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  2. Hi Pat, I am in the UK & have been enjoying your blog for a while, as we are a similar age and career trajectory. The issues you describe really resonate with me.
    I gave up work just over two years ago and am finally really enjoying myself. I find it helpful to have a list of ideas for things I want to do which gives me a framework for an interesting life. However, I think you should absolutely stop logging how many times you do an activity as I often feel that sucks the life & enjoyment out of things. In the context of this article it perpetuates the idea that things are only worth doing if measurable which seems very Hero oriented. I’m allowing the flow and loving it!

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    1. Fiona, You do realize you gave me a “should”. And, to someone who hears expectations even when they are not there. Seriously, I log things not to see how much I’ve accomplished, but to be able to look back and re-live the things I’m enjoying – especially trying new things which I do enjoy. I love looking at the lists – it certainly does not suck out the enjoyment – the exact opposite! I only logged times of new activities when I was attempting to create new habits after the move. I don’t think either of those “why I do it” is Hero-oriented.

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  3. Sounds like a lovely plan Pat, and a peaceful one, and I wish you all the best! For me, after 4 years of retirement, I still feel a strong drive toward accomplishment and trying to unlock my real vocation to fulfill it. Is it a condition of my prior work life or a need I’ll always have? I don’t know but I’ve decided to just embrace it

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    1. Judi, I’ve embraced my personal need for structure. I do think at some point we need to recognize if something is truly authentically us. This reading has opened my mind to how much for me is societal. But, I’m still a structure girl!

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  4. Boy, does this resonate with me! I was raised with, “you better not cry or I’ll give something to cry about” and I was a cryer. I couldn’t stop it from happening. Well, until I did. And talk about making it in a man’s world, when I went to dental school I have professors tell me that I was just taking a spot from a man and shouldn’t even be allowed in dental school. I’ll just graduate, get married, have babies and then quit my dental career. All that talk just made me “stronger” and more determined. But maybe, they got it right, I did retire at 58 years old! How dare I! Anyway, dentistry was a “good ole boys” club and to make it I had to try to fit in. I will say, I think my femininity help with building my practice, the moms liked working with another female (and mom), My hero side is so ingrained that I’m not quite sure I’ve really pursued the “virgin” in me at all. I’ll have to think about that. Dance….but am I bringing in the hero thing again when I compete and want to win????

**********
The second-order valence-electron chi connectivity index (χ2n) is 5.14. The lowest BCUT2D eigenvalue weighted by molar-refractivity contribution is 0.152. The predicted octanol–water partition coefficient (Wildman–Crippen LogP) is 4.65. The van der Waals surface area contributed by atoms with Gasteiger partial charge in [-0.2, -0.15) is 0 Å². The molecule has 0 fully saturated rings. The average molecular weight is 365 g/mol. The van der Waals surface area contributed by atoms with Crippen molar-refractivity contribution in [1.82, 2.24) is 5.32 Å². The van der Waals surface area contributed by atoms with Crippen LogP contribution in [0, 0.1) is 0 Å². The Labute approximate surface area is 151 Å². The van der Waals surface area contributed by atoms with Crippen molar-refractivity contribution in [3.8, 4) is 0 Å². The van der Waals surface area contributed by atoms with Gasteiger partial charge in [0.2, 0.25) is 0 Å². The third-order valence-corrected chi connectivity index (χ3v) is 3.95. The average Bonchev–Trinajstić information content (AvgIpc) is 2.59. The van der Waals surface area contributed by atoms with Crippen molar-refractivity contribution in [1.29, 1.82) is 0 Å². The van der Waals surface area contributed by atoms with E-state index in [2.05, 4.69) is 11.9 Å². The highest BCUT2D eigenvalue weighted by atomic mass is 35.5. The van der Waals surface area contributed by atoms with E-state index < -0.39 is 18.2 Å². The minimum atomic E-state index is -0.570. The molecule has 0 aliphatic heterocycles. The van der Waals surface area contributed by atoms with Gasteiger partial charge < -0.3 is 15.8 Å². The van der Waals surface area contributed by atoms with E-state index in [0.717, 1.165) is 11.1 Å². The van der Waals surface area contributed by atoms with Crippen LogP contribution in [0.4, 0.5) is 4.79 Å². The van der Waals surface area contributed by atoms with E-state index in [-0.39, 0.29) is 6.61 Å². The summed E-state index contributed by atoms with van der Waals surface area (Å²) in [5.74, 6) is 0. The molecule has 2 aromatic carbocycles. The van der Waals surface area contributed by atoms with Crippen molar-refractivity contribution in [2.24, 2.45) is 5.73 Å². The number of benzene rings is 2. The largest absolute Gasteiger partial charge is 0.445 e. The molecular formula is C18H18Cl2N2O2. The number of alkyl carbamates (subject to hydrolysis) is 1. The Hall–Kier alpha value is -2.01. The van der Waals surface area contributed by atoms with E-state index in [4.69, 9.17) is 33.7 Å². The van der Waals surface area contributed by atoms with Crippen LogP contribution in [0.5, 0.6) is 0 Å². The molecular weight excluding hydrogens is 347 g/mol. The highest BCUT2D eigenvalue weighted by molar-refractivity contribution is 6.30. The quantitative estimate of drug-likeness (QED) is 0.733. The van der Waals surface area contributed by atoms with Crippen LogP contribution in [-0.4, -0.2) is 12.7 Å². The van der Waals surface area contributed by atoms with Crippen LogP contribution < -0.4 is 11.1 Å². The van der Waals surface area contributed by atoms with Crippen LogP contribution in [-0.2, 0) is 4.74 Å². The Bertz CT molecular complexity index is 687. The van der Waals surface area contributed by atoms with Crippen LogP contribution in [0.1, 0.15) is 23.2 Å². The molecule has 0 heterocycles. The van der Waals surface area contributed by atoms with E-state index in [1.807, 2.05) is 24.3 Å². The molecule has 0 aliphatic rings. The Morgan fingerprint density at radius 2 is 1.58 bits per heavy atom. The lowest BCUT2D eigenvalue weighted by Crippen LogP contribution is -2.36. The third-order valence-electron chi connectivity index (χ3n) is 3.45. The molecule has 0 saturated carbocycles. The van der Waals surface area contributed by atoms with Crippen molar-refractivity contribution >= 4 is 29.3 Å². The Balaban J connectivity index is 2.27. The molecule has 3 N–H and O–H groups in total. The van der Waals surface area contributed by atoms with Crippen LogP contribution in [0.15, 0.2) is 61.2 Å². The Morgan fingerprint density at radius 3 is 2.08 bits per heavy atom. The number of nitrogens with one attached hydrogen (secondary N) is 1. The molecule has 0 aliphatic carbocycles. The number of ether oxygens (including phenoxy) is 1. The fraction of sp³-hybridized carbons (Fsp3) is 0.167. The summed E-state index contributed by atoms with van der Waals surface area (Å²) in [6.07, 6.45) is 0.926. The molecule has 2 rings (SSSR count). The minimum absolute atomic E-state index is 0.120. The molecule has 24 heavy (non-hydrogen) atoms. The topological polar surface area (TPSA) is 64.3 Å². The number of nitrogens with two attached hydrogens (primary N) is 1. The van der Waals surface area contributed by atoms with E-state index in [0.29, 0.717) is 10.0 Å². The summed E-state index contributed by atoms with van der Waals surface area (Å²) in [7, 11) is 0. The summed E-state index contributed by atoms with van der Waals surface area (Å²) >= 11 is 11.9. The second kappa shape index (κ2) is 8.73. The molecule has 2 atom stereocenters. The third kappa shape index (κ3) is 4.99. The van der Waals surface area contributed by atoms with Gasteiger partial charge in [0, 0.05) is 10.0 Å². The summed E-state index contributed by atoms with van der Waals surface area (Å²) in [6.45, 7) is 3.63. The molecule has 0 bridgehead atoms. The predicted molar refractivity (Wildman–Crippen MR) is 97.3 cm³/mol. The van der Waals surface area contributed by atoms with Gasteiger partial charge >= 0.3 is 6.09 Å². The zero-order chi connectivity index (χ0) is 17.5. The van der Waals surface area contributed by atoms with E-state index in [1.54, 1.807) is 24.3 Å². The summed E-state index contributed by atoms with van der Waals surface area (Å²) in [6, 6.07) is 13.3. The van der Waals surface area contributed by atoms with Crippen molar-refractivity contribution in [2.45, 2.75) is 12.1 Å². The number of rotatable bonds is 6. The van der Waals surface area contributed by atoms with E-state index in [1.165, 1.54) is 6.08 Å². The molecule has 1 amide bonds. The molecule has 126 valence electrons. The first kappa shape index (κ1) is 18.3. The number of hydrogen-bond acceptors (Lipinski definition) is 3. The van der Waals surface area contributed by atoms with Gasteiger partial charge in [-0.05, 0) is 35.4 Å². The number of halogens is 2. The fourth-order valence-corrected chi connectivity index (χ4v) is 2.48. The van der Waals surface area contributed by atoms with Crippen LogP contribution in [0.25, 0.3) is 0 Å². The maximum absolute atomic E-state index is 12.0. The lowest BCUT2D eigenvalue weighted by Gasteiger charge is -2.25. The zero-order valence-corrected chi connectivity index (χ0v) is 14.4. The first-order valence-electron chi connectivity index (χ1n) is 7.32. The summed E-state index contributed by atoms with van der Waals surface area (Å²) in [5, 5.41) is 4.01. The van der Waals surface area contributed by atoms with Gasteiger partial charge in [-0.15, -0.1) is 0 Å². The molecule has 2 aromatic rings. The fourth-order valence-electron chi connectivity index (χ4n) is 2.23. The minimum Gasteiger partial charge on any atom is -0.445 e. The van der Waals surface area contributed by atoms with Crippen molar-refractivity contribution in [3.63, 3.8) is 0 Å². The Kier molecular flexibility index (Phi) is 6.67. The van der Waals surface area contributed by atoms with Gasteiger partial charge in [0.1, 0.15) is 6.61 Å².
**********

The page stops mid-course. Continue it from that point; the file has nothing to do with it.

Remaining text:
Excellent path you are following. Thanks!

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    1. This comment made me think. I realize that I do not personally know one female dentist. I work for a health insurance company, and only 10 percent of our contracted dentists are female. That’s a shame.

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    2. Candyse, Your comment about dental school brought back a memory of college graduation – a guy I know said I only got a job because I was a woman – the whole affirmative action slant of poor white boy…. not the fact that I played a varsity sport, managed a varsity team when I wasn’t in season, led the Society of Women Engineers on campus where I created new events to encourage high school senior women to go into engineering, and had a better GPA than him and 2 summer internships. Even then I was playing the game better than the guys! Stopping playing the game has been a mental challenge. I cried a bit when I dissolved my LLC (versus shifting it to FL) and still wonder if I should still be consulting, starting another career, or doing something!

      Anyway, for dance – I think for me the “engagement, not mastery” has really helped. I’m playing with crafting stuff, and not caring that much if things are not perfect! Maybe focus on the fun and stop worrying about the winning? I know it’s hard!

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  5. Hi Pat – that was a really interesting insight into how those two books reflected your own journey. I’ve been on a similar trajectory (maybe without quite so much career success though!) and I’m really enjoying this second half of life where I can let go of meeting perceived expectations (and most of them are in my head – because other people aren’t really paying that much attention). I’m enjoying dabbling in different pursuits (loved your term “engagement not mastery”) and the freedom to finally discover what I like, what resonates with my heart, and what feels authentically “me”. It’s made me a much more settled and happy person than I used to be. I think you’re heading in the same direction.

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    1. Leanne, I am becoming more authentically me! I’ve been on that path for awhile and this reading is solidifying that is my right direction. I’m still working on shifting things and so need the constant reminders – crafting, compassion, get outside, time just being, stop hearing expectations….none of this is habitual for me! But it all feels “right” for me.